Rinn: Twenty minutes!
Reporter: The tension here is growing. But tension has followed Houdini through most of his career. Take his underwater box escape, for example. He is handcuffed and chained. Then he’s put in a wooden box and it’s nailed shut. After that the box is dropped underwater. Minutes later Houdini swims to the surface. In that act, though, he uses tricks. He has lock picks and other special tools hidden on him or in the box. But there’s always the risk that the picks or tools will fail. Most people wouldn’t try Houdini’s escape tricks even if they knew how to do them.
(i) Describe the part played by Bessie in Houdini’s life.
(ii) Describe of Houdini’s feat of underwater escape.
(i) Houdini is widely known for his sensational escapes. Bessie, a magician, plays an important part in her husband’s life. Both had showed magic in many theatres. Houdini’s life is a saga of escape from handcuffs and jails in the length and breadth of the country and in Europe. Bessie stood by him through thick and thin. Once she kissed her husband for good luck. He was in a prison cell. In the course of offering her good luck, Bessie passed a small lock tool from her mouth to his. Several minutes later, the jailers, to their astonishment, saw Houdini walk into their office.
(ii) Houdini, handcuffed and chained, was put in a wooden box which was tightly sealed with nails. Then it was dropped underwater. After some minutes, Houdini swims to the surface safe and sound by using tricks, though he possesses lock picks and other special instruments not visible to others. This underwater box escape is one of Houdini’s wonderful feats.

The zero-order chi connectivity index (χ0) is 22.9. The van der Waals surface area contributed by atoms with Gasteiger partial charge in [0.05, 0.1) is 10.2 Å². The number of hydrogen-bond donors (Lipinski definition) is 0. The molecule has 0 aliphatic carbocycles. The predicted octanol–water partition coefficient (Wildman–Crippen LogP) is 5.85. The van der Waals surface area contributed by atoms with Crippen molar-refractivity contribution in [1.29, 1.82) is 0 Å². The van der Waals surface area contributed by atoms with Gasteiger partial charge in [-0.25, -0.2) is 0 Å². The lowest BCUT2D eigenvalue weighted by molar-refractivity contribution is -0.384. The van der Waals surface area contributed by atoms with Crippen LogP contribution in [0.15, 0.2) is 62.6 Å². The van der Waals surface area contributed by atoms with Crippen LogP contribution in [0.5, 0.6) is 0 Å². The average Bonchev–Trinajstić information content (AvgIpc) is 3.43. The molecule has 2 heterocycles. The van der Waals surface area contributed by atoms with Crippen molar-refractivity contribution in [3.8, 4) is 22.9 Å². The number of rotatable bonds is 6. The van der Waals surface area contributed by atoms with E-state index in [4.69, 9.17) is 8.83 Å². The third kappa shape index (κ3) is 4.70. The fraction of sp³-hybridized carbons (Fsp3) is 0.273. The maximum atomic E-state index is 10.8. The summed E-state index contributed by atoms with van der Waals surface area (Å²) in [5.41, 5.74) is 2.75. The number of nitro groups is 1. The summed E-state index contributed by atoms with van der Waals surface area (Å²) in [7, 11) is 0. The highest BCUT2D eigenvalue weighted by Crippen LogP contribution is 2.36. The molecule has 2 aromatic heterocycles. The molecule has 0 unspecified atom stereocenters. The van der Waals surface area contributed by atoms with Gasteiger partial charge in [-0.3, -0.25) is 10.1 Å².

Read through the extract and answer the questions that follow.
Reporter: Well, one can only wonder how he’s doing in the box. He still has a long time to go. Of course, he is unusual. Did you know that he can tie and untie rope with either foot? That won’t help him now, but it’s another example of his body control. He also has great control of his chest muscles. Before he’s bound into a straitjacket, he fills his chest with air. Later, when he relaxes, he can move around inside the jacket. Perhaps it sounds easy. But others have tried the same trick and failed. There’s only one Houdini!
Rinn: Thirty minutes!
Reporter: Oh – oh! There’s trouble! One of the swimmers standing on the box has lost his balance. He’s failing into the water! Now the other swimmers are falling, too. The box has bobbed up above the water level. I wonder if Houdini caused the box to move. Mr. Collins, is Houdini all right?
Collins: Quiet, sir, I’m calling Houdini. Harry, can you hear me?